Have you ever heard “you should encrypt your hard drive” on a technology video channel? What does that even mean really? Doesn’t the Linux operating system have a user password? Is that encryption or protection?
Let’s break it down:
User passwords on the operating system, protect you from hackers over the internet. The password provides a safeguard against anyone accessing the operating system or system resources remotely.
But a password for a user on the operating system does NOT protect you against someone in person pulling the hard-drive out and opening the files using a different operating system.
Hard-drive encryption prevents an in-person attack. If an attacker were to pull the hard-drive out and access it with another operating system, then it would still be encrypted and require the password. This type of protection is also referred to as “disc encryption” or “full drive encryption.”
Here at Simplified Privacy we recommend you have both types of protection. It’s easy to setup. Many Linux distributions will ask you (when you first install and set up the operating system) if you want to encrypt the drive. Then they may or may not give you the option to pick a completely separate password for disc encryption vs the operating system user.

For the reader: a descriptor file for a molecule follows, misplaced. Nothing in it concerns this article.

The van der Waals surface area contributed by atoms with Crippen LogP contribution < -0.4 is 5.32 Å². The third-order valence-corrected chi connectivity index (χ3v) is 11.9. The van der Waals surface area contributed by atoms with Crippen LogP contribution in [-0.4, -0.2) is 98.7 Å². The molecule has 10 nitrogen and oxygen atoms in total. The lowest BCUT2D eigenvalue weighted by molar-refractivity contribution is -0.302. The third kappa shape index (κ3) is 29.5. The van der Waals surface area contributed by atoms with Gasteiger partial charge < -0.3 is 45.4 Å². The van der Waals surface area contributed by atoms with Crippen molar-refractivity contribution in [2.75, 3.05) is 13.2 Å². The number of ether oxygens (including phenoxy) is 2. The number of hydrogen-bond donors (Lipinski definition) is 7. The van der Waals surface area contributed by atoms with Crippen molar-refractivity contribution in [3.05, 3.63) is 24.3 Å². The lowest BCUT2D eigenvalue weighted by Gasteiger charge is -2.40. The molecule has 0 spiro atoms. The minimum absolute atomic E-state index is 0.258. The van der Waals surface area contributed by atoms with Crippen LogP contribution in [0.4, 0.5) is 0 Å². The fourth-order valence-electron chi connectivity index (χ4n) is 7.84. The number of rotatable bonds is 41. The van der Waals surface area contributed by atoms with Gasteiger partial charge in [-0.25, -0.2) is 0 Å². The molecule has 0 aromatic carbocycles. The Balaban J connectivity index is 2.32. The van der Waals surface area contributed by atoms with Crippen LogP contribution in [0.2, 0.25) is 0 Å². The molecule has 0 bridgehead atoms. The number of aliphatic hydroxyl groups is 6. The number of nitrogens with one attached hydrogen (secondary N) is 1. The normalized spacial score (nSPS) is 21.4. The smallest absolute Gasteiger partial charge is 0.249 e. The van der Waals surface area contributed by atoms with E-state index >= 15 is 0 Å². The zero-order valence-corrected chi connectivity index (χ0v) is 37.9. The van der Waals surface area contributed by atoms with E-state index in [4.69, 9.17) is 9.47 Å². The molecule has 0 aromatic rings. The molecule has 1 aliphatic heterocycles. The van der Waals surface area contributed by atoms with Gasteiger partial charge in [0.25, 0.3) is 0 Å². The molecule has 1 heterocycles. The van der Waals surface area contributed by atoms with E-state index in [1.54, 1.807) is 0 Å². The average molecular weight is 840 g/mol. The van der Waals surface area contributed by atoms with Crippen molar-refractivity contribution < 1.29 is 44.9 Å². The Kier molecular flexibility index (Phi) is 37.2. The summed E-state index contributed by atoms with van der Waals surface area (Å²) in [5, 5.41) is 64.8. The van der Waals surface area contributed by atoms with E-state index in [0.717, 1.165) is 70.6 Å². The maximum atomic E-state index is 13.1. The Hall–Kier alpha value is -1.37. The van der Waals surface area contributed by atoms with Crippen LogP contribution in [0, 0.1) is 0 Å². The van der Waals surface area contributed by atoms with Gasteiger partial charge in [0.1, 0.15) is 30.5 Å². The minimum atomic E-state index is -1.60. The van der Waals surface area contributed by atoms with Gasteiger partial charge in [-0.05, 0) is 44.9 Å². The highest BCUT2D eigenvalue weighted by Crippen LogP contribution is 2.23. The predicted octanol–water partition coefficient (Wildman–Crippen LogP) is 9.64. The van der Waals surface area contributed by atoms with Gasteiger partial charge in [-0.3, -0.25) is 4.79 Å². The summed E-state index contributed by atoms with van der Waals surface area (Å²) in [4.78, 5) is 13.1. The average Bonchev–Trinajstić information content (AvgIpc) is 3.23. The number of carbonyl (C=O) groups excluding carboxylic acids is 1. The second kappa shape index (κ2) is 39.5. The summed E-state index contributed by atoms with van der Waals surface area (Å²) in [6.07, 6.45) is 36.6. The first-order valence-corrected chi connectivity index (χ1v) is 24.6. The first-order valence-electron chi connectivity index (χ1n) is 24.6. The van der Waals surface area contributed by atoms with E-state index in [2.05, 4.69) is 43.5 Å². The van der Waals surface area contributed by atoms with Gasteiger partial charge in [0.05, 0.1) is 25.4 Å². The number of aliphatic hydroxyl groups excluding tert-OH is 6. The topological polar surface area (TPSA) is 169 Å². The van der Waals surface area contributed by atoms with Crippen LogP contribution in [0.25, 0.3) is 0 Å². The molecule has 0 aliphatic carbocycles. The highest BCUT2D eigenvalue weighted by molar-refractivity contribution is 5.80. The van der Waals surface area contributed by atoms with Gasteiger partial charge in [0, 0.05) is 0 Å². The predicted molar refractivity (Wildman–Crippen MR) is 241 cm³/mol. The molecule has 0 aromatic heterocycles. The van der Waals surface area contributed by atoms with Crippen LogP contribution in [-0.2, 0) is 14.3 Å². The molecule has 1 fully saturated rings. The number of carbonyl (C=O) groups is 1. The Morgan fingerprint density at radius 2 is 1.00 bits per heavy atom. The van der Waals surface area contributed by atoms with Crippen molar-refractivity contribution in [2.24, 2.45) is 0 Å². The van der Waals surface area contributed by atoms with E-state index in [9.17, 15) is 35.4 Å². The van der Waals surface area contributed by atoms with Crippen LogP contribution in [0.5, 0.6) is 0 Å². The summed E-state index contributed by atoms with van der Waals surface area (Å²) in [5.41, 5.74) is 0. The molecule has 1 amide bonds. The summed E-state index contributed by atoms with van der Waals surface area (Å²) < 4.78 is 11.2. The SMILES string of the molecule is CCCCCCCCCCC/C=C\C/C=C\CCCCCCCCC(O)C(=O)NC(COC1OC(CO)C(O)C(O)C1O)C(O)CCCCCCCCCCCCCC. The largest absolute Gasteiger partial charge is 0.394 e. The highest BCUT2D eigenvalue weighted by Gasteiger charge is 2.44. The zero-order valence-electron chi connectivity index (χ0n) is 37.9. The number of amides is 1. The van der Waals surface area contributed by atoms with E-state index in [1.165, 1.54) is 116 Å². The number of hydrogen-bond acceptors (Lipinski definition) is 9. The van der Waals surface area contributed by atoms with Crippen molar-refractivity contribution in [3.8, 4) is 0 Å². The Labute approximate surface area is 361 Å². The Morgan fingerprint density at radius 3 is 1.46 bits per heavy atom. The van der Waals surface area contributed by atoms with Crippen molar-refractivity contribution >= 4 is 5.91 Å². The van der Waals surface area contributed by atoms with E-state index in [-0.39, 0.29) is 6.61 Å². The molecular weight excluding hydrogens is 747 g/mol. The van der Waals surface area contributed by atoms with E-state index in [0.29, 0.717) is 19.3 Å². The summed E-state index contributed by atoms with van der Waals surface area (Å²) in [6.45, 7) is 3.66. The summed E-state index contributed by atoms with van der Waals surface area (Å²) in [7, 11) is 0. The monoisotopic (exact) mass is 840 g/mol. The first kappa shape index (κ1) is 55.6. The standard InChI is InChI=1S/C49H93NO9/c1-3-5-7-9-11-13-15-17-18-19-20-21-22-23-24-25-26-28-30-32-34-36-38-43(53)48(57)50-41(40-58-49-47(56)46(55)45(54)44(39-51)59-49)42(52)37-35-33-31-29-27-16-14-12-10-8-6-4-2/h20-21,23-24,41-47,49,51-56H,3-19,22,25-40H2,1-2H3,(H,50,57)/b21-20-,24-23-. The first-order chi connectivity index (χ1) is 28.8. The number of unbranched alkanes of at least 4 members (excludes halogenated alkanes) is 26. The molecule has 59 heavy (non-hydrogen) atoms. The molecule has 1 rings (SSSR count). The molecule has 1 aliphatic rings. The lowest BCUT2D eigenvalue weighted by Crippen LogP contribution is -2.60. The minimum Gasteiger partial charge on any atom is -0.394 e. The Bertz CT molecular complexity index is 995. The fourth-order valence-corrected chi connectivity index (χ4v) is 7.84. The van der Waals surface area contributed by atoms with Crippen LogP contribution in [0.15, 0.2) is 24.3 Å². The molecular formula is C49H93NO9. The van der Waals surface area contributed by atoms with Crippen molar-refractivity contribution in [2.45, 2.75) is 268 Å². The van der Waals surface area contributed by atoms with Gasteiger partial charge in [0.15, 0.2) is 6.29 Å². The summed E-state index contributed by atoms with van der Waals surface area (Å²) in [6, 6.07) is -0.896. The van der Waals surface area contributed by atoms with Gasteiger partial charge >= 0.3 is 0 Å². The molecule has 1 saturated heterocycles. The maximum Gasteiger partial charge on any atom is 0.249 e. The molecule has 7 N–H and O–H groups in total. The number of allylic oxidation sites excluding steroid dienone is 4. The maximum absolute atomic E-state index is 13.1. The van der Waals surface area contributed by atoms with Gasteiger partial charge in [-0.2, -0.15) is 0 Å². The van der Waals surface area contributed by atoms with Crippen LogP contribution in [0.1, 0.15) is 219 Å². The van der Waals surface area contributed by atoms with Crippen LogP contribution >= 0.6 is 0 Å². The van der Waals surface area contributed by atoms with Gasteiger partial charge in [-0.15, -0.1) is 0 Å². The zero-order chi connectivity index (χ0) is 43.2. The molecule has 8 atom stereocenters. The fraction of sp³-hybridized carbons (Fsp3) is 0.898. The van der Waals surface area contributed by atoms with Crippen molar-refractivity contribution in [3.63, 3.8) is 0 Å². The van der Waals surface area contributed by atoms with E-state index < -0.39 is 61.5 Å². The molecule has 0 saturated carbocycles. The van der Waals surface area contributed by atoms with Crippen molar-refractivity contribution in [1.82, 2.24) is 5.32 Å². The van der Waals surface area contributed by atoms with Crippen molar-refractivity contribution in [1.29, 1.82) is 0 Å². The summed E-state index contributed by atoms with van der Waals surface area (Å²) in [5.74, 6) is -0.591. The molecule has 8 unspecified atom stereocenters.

For example, on the Linux distribution Debian, they will ask you for 2 separate passwords. But on Linux Mint, when you choose the option to encrypt the drive, it automatically makes your disc encryption password the same as for the user login.
If you forget your operating system password, you can recover from this. You can enter the operating system by other means to reset it. But on the other hand, if you forget your LUKS hard-drive encryption password, then you’re screwed. There would be no alternative way to get in.
On a Linux distribution that does allow for separate passwords for operating system vs disc encryption, you should take advantage of this opportunity and use different passwords. This will make it incredibly difficult for anyone to access your files without your authorization because they’d have to crack 2 passwords.
In the cybersecurity industry, there is a term for using low tech methods to break into files called the “$5 wrench.” From an academic perspective, a computer system or file encryption may be secure from a technological hack, so the user may get an overly confident sense of security that he or she is invincible. But encryption can’t provide protection from an attacker drugging the user and beating them with a $5 wrench until they confess the password.
Because of the $5 wrench threat, always consider what the effects of someone demanding the password or breaking the full disc encryption are. This is one of the reasons to consider also using Veracrypt for computers and the Duress app for phones for additional protection.
We covered Duress in our previous article on phone apps here.
We will cover Veracrypt in our next article found here.